Ethereum’s premier coin mixing service is now permissionless.
Tornado Cash, a privacy tool for obfuscating the history of ether (ETH) transactions, completed a cryptographic process known as a trusted setup ceremony on May 10 followed by a contract update on Monday to create perpetually self-executing code.
“With a record 1,114 contributions this was by far the largest Trusted Setup Ceremony to date,” Tornado Cash wrote in a May 13 blog post. “By comparison, all other trusted setup ceremonies had less than 200 participants.”
The ceremony, relying on a cryptographic method known as multi-party computation (MPC), makes Tornado Cash “completely trustless and unstoppable,” co-founder Roman Storm said in an interview with CoinDesk.
Read more: MPC Explained: The Bold New Vision for Securing Crypto Money
Tornado Cash v1 first launched in August 2019 but remained an audited “experimental software” because the developers retained control over user funds through a multi-sig wallet.
With v2, all that is gone. The MPC and Monday’s contract update effectively break up the developer key by creating a crowdsourced smart contract without a private key.
Techwise, Tornado Cash leans on zero-knowledge proofs (ZKP), or mathematical evidence that a transaction occurred without revealing the information within the payment itself.
Tornado Cash joins two other ZKP-based Ethereum systems, Aztec and EY’s Nightfall. As reported by CoinDesk, privacy protocol Aztec launched a network on Ethereum for digital assets, beginning with dai, while EY also released a business-focused privacy solution for Ethereum transactions in October 2018.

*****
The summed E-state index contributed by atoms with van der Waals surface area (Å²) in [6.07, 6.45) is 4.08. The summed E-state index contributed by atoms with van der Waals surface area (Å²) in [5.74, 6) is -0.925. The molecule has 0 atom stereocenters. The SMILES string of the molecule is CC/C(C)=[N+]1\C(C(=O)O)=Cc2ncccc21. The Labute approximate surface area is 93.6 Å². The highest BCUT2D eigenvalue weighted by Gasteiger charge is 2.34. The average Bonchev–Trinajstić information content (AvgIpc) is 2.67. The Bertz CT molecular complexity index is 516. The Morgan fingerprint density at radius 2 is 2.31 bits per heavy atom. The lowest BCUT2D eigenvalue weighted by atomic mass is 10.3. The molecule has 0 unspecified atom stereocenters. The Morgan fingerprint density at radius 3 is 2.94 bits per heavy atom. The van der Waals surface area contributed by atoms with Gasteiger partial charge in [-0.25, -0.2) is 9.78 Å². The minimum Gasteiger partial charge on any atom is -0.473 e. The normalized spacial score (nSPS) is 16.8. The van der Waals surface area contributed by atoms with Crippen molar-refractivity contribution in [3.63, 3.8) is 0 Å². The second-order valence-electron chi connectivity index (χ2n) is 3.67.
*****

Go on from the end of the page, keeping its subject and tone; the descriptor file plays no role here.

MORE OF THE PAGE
Read more: Zcash Alliance Aims to Bring Privacy Tech to Bitcoin, Cosmos and Ethereum
Tornado Cash is more readily compared to existing coin mixers on Bitcoin because of its retail focus. CoinJoin developers Samourai and Wasabi have brought mixing to retail bitcoin investors, with Samourai available on Google Play as of February (a feature coming in Tornado Cash’s v3, Storm said).
Of course, there are other cryptocurrencies that only focus on privacy solutions, led by zcash (ZEC) and monero (XMR). The Electric Coin Company (ECC), a for-profit firm behind zcash’s development, is currently working on a bridge between itself and the Ethereum blockchain for enabling private transactions.
Just how private?
For Tornado Cash, two questions remain: How many people will use it and how will regulators view it?
To the first, Samourai adoption after its mobile launch gives a positive signal. Bitcoin podcaster Matt Odell told CoinDesk the number of mixings on Samourai doubled month-over-month following the addition of mobile support.
That said, bitcoin (BTC) is often presented as a self-sovereign money alternative while ether’s prevailing use case has fluctuated.
Defining what ether is matters, particularly for Tornado Cash. The efficacy of a privacy protocol – from Zcash to Wasabi – is dependent on the number of…